Asthma is a chronic inflammatory airways disorder mainly characterized by heterogeneity. A phenotype is defined as a group of patients that present similar clinically observable characteristics, without establishing a direct etiologic relationship with a distinct pathophysiologic mechanism. An endotype, on the other hand, describes a subgroup that shares the same pathophysiologic processes that lead to the development, the progression and the presentation of a disease. A biomarker has been defined as a characteristic that is objectively measured and evaluated as an indicator of normal biological processes, pathogenic processes or pharmacologic responses to a therapeutic intervention. Several inflammatory phenotypes have been identified by the use of biomarkers. Most of them are based on the predominant type of cells in different biological fluids with sputum to be remained the most representative one. Eosinophilia represents the major characteristic of what we called classic atopic asthma. This particular phenotype usually responds well to corticosteroids, except for a small subgroup of severe asthma where even in the presence of eosinophils the ICS seem to have a less responsive role. Neutrophilic phenotype driven by the presence of neutrophils shows inadequate response to corticosteroid treatment, even in mild asthma. The major approach in order to define an endotype is driven by three main parameters. The statistical clustering approach, use of advanced statistical mathematics to create distinct patient clusters, the specific targeted immune therapies and finally the application of omics’ approach.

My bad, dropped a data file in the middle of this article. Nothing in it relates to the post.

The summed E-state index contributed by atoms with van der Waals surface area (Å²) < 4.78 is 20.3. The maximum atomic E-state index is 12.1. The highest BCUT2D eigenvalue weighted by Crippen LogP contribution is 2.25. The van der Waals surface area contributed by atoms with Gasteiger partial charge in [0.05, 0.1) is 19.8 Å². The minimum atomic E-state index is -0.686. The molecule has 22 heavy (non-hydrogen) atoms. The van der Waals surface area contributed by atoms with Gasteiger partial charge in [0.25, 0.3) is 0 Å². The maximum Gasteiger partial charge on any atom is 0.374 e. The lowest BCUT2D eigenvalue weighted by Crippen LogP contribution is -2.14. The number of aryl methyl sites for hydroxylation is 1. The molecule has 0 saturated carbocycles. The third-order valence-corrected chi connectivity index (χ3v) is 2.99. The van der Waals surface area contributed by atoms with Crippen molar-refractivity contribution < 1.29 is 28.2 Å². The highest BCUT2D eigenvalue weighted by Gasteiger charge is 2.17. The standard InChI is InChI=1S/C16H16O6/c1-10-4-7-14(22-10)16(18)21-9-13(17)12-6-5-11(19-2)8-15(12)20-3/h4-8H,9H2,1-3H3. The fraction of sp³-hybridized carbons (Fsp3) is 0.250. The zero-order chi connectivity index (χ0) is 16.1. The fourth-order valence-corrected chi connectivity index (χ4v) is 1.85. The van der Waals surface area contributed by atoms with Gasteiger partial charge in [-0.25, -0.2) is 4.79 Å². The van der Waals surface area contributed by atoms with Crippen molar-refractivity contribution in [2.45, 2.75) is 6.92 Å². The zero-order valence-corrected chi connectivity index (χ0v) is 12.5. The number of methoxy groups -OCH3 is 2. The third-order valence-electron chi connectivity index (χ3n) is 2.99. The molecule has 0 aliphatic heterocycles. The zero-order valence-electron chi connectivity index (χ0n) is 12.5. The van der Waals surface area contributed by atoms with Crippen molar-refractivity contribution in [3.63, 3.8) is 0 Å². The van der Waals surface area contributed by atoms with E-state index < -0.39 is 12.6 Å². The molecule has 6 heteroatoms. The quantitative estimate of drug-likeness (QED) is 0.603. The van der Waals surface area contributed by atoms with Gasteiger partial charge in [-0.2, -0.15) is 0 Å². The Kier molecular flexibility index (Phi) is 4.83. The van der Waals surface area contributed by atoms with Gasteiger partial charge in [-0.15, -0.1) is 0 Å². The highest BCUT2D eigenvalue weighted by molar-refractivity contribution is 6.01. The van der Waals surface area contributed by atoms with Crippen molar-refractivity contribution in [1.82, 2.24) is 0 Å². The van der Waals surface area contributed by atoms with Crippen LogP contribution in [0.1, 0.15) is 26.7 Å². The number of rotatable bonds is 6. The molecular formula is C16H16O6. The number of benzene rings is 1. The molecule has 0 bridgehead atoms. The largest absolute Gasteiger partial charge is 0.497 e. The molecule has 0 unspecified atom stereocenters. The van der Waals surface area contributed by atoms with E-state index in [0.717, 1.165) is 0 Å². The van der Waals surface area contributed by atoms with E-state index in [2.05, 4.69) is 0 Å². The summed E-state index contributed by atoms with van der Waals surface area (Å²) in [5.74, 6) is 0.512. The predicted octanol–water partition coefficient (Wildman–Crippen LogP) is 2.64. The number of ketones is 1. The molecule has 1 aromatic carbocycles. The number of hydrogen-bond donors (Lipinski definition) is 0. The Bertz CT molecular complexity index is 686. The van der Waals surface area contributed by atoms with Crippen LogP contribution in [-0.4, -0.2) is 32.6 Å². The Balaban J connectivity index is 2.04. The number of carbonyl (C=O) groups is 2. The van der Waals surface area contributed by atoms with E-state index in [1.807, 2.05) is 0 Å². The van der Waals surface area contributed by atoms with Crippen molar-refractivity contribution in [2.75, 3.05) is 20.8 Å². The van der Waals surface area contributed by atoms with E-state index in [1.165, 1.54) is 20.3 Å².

Both phenotypes and endotypes are trying to clarify mechanisms and processes that driven the complexity of asthma. Both concepts could identify approaches which could establish new targeted to specific biomarkers treatment therapies/strategies.